Jeffrey Colvin of the USPS OIG introduced us to the econometric study done by this office a few years ago. They did not ask about the value of the address per se, but of the postal code system, which is called ZIP Code, or Zone Improvement Code. And postal code allocation is often the first “addressing” postal systems install. And they do it for perfectly acceptable selfish reasons: to make their mail sorting and delivery more efficient, thus saving money. Street addressing follows. But, the economic value of the postal codes ALONE are worth the investment, for value is created in all manner of businesses and government services, as Jeffrey demonstrated with the data.
Barley Laing is the CEO of Melissa Data UK, an expansion of the original company, based in California. Barley has a long career dealing with data of many sorts, and senior executive positions with web services company World Address. He has also held executive management positions with BT, ADC Telecommunications, Shell and Xerox. Barley gave us an introduction to the broader subject that includes the address, which the business world refers to as “data hygiene”, a fairly complex undertaking that drives the creation of enormous value. From the questions I received from many of the postal personnel in the audience, it was clear that the world does not know about this aspect of our industry. We need to tell the story.
Our last speaker was Christophe Erregeerts who is in charge of the partnership relations within Bisnode Belgium, a well-known Belgian data hygiene company. Building on Barley’s presentation, Christophe described to us the Bisnode solution for data hygiene in a broader context of economic development and corporate practices. Again, that companies like Bisnet exist to service data issues of famous major corporations and that these latter would spend such sums to manage customer files with special attention to addresses was a surprise to many attendees.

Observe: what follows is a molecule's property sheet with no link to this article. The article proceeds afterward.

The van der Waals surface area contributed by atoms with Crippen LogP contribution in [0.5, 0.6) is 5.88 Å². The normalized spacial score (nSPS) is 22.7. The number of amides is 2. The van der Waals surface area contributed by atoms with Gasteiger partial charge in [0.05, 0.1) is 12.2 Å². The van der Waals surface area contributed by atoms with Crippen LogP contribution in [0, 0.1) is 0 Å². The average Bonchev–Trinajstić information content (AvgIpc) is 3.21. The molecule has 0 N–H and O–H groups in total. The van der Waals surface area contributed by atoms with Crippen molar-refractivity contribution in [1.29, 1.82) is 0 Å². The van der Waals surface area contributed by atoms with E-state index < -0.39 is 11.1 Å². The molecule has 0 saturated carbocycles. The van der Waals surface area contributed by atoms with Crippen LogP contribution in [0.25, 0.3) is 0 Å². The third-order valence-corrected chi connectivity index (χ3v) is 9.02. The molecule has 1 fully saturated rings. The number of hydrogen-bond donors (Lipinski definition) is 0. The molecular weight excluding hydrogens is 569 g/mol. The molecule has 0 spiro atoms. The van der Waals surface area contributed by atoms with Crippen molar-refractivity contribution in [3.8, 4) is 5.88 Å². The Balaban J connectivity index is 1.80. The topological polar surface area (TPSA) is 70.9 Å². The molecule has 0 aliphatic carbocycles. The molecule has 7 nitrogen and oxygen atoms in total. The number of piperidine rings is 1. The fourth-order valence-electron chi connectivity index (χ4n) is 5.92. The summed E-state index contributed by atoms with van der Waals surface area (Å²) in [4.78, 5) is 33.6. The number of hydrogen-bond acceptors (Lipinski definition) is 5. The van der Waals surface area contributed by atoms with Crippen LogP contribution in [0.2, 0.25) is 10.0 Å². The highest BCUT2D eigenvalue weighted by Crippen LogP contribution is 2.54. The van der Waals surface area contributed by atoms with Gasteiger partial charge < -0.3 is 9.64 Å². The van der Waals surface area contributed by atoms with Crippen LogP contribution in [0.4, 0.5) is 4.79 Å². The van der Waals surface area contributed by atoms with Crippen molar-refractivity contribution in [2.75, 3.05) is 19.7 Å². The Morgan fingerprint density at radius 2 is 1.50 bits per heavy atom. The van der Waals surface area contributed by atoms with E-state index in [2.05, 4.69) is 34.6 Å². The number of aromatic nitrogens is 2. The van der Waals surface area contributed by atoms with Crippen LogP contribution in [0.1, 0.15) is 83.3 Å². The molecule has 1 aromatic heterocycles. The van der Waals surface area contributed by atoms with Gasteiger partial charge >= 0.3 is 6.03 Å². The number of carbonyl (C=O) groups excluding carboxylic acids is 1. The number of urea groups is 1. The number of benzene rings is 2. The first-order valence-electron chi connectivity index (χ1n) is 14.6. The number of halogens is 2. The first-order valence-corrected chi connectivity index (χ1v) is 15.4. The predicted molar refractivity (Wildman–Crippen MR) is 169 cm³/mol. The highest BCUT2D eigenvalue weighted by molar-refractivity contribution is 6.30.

Lastly, we acknowledge the incredible work by the UPU’s Patricia Vivas who basically by herself made this event happen. With a long and deep experience and knowledge of the subject and this community, she oversaw the organization and recruiting of the speakers, the program and the subjects reviewed, the logistics of the event, the marketing of the event, and its staging. In short, she made this landmark event happen with a deep commitment to the subject.
Stay tuned as we send further coverage of this event and new developments at the UPU, the center of the international postal community. We have just finished some fascinating meetings around Big Data which will report on soon.